The Crimson, who is the defending Ivy champion, will travel to Princeton to take on the Tigers in the best-of-three series tomorrow and Sunday if necessary. The series winner will be crowned the Ivy Champion and will earn the right to represent the Ivies in the NCAA tournament in two weeks. “It’s going to be a tough, competitive game,” Harvard coach Jenny Allard said of the series. “The teams are well-matched, they both had successes in their division, and it’s going to be a good match-up.’
Princeton locked up home field advantage by going 18-2 in Ivy play compared to Harvard’s 14-6. The Tigers 18 wins are the most in Ivy softball history.
The home run hitting trio comprised of Kelsey Quist, Jamie Lettire, and Kathryn Welch leads Princeton at the plate. The Tigers three biggest offensive threats each have 13 home runs this season and the team’s 51 long balls in 2008 are a Princeton single season record.
What is even more dangerous is that the three bashers don’t just hit a lot of balls out of the park, but that they do it in clutch situations. Take last weekend’s series against Cornell as an example. In a must win second game on Sunday Princeton trailed 5-4 in the seventh inning. Welch led off with a homerun to tie the game and then Lettire smashed a walk off home run that propelled the Tigers into the ILCS.
Though Harvard may not boast the same home run numbers, its depth makes the line up more than capable. Every Crimson batter is hitting at a clip above .250 while five players, Lauren Murphy (.361), Ellen Macadam (.348), Emily Henderson (.341), Jess Pledger (.315), and Jen Francis (.313) are all above .300.
In addition, speedy freshmen Henderson (28) and Macadam (16) have combined for 44 stolen bases. In comparison, Princeton’s entire team has only 13 stolen bases this year.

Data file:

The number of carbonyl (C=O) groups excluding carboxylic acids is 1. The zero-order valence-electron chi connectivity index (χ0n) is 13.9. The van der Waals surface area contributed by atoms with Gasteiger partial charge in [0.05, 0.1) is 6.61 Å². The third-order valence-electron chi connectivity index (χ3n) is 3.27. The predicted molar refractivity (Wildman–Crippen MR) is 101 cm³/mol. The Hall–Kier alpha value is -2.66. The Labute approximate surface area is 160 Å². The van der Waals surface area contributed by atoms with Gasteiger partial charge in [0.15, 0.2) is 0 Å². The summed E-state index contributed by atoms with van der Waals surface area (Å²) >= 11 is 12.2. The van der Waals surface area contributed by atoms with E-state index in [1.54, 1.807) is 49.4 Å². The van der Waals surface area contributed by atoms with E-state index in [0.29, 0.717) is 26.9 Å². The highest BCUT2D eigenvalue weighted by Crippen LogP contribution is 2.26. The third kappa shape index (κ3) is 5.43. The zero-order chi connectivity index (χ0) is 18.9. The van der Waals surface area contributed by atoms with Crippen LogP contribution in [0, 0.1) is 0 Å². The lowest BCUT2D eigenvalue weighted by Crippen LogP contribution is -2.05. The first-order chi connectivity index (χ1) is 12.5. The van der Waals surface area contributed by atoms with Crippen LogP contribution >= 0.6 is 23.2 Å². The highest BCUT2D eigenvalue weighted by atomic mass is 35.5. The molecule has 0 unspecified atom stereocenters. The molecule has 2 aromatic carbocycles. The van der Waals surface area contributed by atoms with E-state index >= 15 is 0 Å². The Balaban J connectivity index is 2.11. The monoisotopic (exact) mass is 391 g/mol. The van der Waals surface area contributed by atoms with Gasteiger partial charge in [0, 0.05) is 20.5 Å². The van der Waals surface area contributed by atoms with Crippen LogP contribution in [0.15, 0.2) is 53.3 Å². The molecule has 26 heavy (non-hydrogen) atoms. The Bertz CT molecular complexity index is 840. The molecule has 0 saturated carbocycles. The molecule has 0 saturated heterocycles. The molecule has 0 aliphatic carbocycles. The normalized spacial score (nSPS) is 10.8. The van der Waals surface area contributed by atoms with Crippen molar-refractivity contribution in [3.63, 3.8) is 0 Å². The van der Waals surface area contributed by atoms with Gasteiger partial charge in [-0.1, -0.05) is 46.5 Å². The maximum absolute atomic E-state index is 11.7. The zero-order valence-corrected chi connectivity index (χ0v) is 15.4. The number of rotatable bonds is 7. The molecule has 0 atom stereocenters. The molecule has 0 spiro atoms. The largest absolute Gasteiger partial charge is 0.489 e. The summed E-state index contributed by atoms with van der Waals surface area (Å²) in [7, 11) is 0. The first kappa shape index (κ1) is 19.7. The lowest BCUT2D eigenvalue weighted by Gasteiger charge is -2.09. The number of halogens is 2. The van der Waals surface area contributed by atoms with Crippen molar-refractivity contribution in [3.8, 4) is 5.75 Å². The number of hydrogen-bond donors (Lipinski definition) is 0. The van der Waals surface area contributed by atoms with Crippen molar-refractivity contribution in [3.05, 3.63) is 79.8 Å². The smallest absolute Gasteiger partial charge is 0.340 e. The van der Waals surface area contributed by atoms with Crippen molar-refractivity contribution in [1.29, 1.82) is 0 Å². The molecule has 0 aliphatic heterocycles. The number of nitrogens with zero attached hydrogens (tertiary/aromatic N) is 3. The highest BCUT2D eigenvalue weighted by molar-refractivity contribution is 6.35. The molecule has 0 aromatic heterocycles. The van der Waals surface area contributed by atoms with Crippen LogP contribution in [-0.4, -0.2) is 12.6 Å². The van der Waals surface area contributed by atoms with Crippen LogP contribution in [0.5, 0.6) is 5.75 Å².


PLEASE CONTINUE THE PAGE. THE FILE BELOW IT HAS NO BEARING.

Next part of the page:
On the mound Princeton’s ace is senior Kristen Schaus (4.21ERA) who has pitched 148 innings this season with 173 strikeouts. Against Harvard though, back on March 30, the hurler went just 3 1/3 innings giving up five hits and two runs. The Tigers use two other pitchers, Michelle Tolfa (3. 64) and Lettire (3.25). As a staff the Princeton pitchers have a 3.83 ERA.
Harvard divides the pitching responsibilities up among five pitchers that have worked for a combined 1.96 ERA. Captain Shelly Madick is the reliable veteran and is the most likely candidate to get the ball in game one. In last year’s ILCS Madick threw a perfect game against Penn in game one. The Crimson has many other options though. Sophomore Dana Roberts has worked 66 innings with a dominant 1.88 ERA. In addition sophomore Margaux Black (2.53), junior Bailey Vertovez (5.04), and senior Amanda Watkins (7.71) are all likely to see innings in the circle.
The only time the teams have met this year was back on March 30 in New Jersey in Harvard’s Ivy season opener. The Tigers swept the double header, beating the Crimson by one run-5-4 and 3-2, in back-to-back games. In that series Harvard was crippled by its inability to get timely hits, if the Crimson is going to defend its title that is something it will have to change this weekend.
“I feel like we are a much better team at this point in the year, they are too so we just need to learn to make necessary adjustments at the plate,” Allard said.
The 45 games that are in the books now were all preparation for this weekend. With everything on the line this weekend the Crimson is ready to redeem its earlier loses and keep the Ivy trophy in Cambridge for another year.
“I think just staying focused, staying ready, staying rested, staying hydrated, I think those things are really important,” Madick said. “We played them twice this year, and lost two close games that could have gone either way. I think we’re ready to win the next games now.”
—Staff writer Julia R. Senior can be reached at firstname.lastname@example.org.